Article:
As I was growing up, I remember having Dunkin Donuts Chocolate (Butter)Creme Filled Donuts. Well over the last couple of years, I hadn’t been able to find them. I resigned myself to the fact that they weren’t ever coming back. Dunkin’s had ‘officially’ discontinued them ( http://www.birdchick.com/blog/2007/02/dunkin-donuts-broke-my-heart?rq=donuts ) around 2007. Last holiday season, I *was* surprised to see them at the Broad Ave Leonia, NJ branch; but haven’t seen them since.
Recently, I was flipping through my copy of Nobu West and considered the Chocolate Satandagi (or variously spelled sata-andagi / andagi / etc) recipe (Nobu West, p. 214). Apparently andagi is a sweet fried dough item native to Okinawa. The thing about andagi is they seem a bit on the heavy side (though I’m sure they’re quite good). The Nobu recipe reminded me of Thomas Keller’s “Coffee And Donuts” concept. The online recipe for Nobu’s Chocolate Satandagi can be found here:
So for the ganache – I finely chopped up 5 oz of 70% chocolate (I don’t like chocolate that sweet). I figured out that the 2/3’s cup of heavy
cream was 1/2 c+2T+2t which I brought just to a boil. I poured the hot cream over the chocolate and gently mixed it with chopsticks until
it was completely blended. I let the mixture cool to room temperature and then put it into the refridgerator. As soon as the chocolate
mixture was cold, I got them out of the refridgerator and let them come to room temperature. At that point,they were firm enough to
handle and I used 2 ‘spherical’ 1/2 tablespoons to scoop and shape the chocolate into ball-like quenelles. DANG. The recipe for the ganache
made about 16 chocolate centers. Most pictures of this dish I’ve seen usually only features 2 or 3 per serving at Matsuhia’s retaurants. Those resulting chocolate centers I put into the freezer.
So for the donut batter, I realized it was important to setup the meringue first. The meringue was 3 egg whites + 2 T superfine sugar (I imagine the superfine requirement was to ensure the sugar dissolved quickly into the egg whites). Obviously 2 of the egg whites could would come from the 2 separated egg yolks. I really didn’t want to break another egg simply for egg white. According to:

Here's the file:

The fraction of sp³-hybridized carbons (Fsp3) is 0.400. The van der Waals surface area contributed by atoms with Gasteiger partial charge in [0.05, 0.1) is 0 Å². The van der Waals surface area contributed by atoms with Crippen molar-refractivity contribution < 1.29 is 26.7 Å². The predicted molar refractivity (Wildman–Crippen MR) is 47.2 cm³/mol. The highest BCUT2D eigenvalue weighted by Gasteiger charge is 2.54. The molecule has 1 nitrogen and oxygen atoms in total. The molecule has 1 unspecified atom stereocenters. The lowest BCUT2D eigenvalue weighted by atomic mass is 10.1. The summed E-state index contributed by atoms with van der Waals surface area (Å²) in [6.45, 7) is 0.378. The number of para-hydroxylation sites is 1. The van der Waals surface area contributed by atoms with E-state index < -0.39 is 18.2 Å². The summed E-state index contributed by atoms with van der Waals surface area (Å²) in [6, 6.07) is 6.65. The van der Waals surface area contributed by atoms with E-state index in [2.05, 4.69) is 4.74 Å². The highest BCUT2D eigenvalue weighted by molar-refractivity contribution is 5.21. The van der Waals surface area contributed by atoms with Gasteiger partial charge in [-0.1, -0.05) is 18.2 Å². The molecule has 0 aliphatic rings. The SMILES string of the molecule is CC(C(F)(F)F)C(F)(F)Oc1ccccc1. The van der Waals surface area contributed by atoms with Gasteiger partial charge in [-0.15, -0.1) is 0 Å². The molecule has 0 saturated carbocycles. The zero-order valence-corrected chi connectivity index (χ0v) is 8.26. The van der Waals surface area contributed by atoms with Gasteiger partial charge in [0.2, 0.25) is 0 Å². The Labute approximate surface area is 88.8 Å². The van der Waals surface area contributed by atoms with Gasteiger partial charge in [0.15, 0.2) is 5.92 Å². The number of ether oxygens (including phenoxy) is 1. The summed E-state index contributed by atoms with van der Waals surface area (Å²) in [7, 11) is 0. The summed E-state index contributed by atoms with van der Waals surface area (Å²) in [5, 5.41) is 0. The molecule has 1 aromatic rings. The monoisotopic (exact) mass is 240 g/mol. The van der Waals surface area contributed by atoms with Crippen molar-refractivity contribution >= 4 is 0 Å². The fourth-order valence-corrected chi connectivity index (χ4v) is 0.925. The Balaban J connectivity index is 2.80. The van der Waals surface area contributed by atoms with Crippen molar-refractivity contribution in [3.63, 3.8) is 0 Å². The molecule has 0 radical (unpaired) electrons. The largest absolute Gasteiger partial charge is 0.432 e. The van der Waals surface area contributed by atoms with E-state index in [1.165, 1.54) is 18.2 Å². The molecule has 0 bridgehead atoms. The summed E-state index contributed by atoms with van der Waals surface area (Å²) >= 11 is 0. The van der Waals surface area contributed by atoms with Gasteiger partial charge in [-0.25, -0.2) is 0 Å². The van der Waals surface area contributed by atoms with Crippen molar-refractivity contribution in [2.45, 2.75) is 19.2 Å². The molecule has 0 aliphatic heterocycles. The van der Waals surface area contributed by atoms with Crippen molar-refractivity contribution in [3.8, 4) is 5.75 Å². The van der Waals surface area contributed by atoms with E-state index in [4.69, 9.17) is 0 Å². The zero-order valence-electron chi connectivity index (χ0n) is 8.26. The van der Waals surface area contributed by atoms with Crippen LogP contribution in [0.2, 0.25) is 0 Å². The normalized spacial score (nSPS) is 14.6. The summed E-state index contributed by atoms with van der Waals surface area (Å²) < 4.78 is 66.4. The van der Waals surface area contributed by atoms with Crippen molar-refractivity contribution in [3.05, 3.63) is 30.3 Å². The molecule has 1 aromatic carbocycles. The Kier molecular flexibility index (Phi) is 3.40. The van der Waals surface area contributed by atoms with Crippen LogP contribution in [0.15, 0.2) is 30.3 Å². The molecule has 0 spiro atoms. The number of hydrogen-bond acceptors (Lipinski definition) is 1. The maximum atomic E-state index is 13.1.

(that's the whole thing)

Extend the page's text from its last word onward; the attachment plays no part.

http://whatscookingamerica.net/Eggs/EggEquivalent.htm – 1 egg white==2 tablespoons==1 oz.
The meringue would be folded into the baking powder-less batter to lighten the donut.
The batter started with a mix of 2 egg yolks (whose whites went into the meringue), 1 T + 1 t of the superfine sugar, and 1/2 c + 1/2 T of milk which was to be whisked together. Then little by little 1 cup of all purpose flour was to be whisked in.
I suddenly realized that the batter was going to be a pretty large amount, seeing how I wanted to make just 4 donuts between my wife and I. I made the decision to cut the batter amount by half:
For the batter – it was going to be 1 egg yolk, 2 teaspoons of super fine sugar, 1/4 cup+1/2 t+1/4 t of milk whisked together. 1/2 c of flour
would be whisked in together and then the meringue would be folded into the batter. For the meringue – it was going to be 1 egg white, 1 T
of egg white (from a commercial egg white container), and 1 tablespoon of superfine sugar that was whisked hard for about 5 minutes.
At that point, it was now a matter of skewing 4 frozen chocolate ganache pieces and coating in the batter.
I ended up pouring a whole bottle of rice oil into my tempura pot and got it up to 325 degrees, as specified in the recipe.
The first two tries, I didn’t get quite right. But finally I got 4 battered skewers into the hot oil and waited about 2 minutes, constantly
turning them gently.
So instead of almond ice cream and raspberry coulis, I thought I’d get to the point and present my sata-andagi with raspberry sorbet! I supposed I could have garnished with a mint leaf or two, but I wanted to dig in!
My wife’s not a real fan of chocolate, but she really liked this offering. There were concerns it was going to be far too sweet. As it would turn out, all the real sweetness came from the raspberry sorbet – so you could really taste the chocolate and the light cake-like donut shell. All in all, I thought making this at home was a hit. I plan on having the Matsuhisa-sama’s satandagi as dessert to close a holiday meal later this year. Now I could see using sweet red bean paste as a filling to really make it ‘Asian’. Or if I can figure out how to freeze spheres of jelly (as in PB&J jelly), I could have a jelly satandagi….. oh the possibilities…